One of the hardest parts about medical school for me has been the constant pursuit of approval. Having a pass/fail system during pre-clinical years helped ease things some, but there remains a personal desire to prove myself. In front of attendings, all I can focus on is performing my physical exam just right, presenting in the perfect manner, and nailing the assessment and plan. Unfortunately, my strong desire to look good in my evaluators’ eyes has led to missing learning opportunities at times. For example, I often passed up offers to do a procedure I really wanted to do, for fear that I would look bad if I messed up.
It’s tough feeling like you’re always in a position to be judged.
As I find myself in the middle of residency applications, I realize that this feeling of scrutiny has been elevated to a whole new level. And from this point, I’ll be judged on what is already done and how I’ve been evaluated on my rotations over the last few years. I can’t do anything more to change the “me” that those who review my application see. Part of the process is an interview, but it seems as if the interview has been taking place since I began medical school.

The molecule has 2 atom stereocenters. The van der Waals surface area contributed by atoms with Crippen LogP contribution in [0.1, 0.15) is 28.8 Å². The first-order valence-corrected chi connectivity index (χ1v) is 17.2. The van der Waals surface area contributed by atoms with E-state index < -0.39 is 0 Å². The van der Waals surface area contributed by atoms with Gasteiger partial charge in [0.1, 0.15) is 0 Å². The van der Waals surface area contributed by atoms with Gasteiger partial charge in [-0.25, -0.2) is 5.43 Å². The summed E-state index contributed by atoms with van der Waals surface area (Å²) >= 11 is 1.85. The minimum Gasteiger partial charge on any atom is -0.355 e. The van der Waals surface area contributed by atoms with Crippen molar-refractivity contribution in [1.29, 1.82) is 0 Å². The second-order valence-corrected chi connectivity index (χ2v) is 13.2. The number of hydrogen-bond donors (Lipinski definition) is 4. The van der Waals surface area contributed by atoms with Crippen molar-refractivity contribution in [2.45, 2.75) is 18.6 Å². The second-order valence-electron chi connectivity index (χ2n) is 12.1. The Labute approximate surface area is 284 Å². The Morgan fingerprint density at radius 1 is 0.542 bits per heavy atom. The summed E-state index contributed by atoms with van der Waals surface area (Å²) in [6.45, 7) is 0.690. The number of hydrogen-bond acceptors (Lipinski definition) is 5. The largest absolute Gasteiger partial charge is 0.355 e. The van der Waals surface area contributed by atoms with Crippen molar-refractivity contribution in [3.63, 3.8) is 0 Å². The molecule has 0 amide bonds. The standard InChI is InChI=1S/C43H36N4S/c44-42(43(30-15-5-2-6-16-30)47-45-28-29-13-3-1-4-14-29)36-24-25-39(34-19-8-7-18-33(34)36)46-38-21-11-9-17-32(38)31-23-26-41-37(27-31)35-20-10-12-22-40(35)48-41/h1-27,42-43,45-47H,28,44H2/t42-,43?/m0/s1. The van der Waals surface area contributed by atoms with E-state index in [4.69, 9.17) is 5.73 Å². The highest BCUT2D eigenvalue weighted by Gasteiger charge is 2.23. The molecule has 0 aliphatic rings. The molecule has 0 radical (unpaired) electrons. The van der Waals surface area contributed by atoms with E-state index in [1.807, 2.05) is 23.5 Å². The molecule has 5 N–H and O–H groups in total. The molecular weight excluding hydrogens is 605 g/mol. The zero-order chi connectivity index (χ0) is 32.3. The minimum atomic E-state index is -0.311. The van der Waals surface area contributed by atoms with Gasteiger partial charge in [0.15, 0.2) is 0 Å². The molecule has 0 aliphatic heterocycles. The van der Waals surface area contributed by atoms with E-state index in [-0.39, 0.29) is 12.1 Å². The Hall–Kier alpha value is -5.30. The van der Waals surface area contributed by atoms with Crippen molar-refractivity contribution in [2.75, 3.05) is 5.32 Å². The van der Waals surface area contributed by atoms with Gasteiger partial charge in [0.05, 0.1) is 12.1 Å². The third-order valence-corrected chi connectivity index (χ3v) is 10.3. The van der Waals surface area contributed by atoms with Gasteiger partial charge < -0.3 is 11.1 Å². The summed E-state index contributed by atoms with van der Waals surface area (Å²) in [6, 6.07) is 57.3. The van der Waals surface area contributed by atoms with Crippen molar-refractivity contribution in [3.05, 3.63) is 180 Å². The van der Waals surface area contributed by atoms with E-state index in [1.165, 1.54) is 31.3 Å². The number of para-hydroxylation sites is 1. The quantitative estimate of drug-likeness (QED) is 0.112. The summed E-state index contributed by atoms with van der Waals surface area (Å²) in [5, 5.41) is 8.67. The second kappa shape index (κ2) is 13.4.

I’m extremely grateful for the training and preparation that Stanford has provided me, and I’m confident in my application — but the uncertainty is real. And the way I see it, my success with residency applications isn’t just reflective of me: I want to make my family and the Stanford faculty and mentors who have supported me along the journey proud.
As stressful as this process and the worry about judgment are, though, I’ve been trying to re-focus myself and “check my privilege.” To even be in the position of applying and interviewing for residency is huge. I’m months away from being able to put MD behind my name. As much as I could complain about how hard medical school has been, I’ve been blessed with a wonderful opportunity to be in a position to care for people when they most need it. And, in fact, of all the evaluations that we’re required to seek during a rotation, the ones I value most are from patients and their families.
For me, medicine comes easiest when my patients and their health outcomes are front and center in my mind – not whether I stand out to my team or answer a tough question correctly. And so with my future patients in mind, it’s time to suit up (tie-clip and all). The work’s been done.
Moises Gallegos is a medical student who blogs at Scope, where this article originally appeared.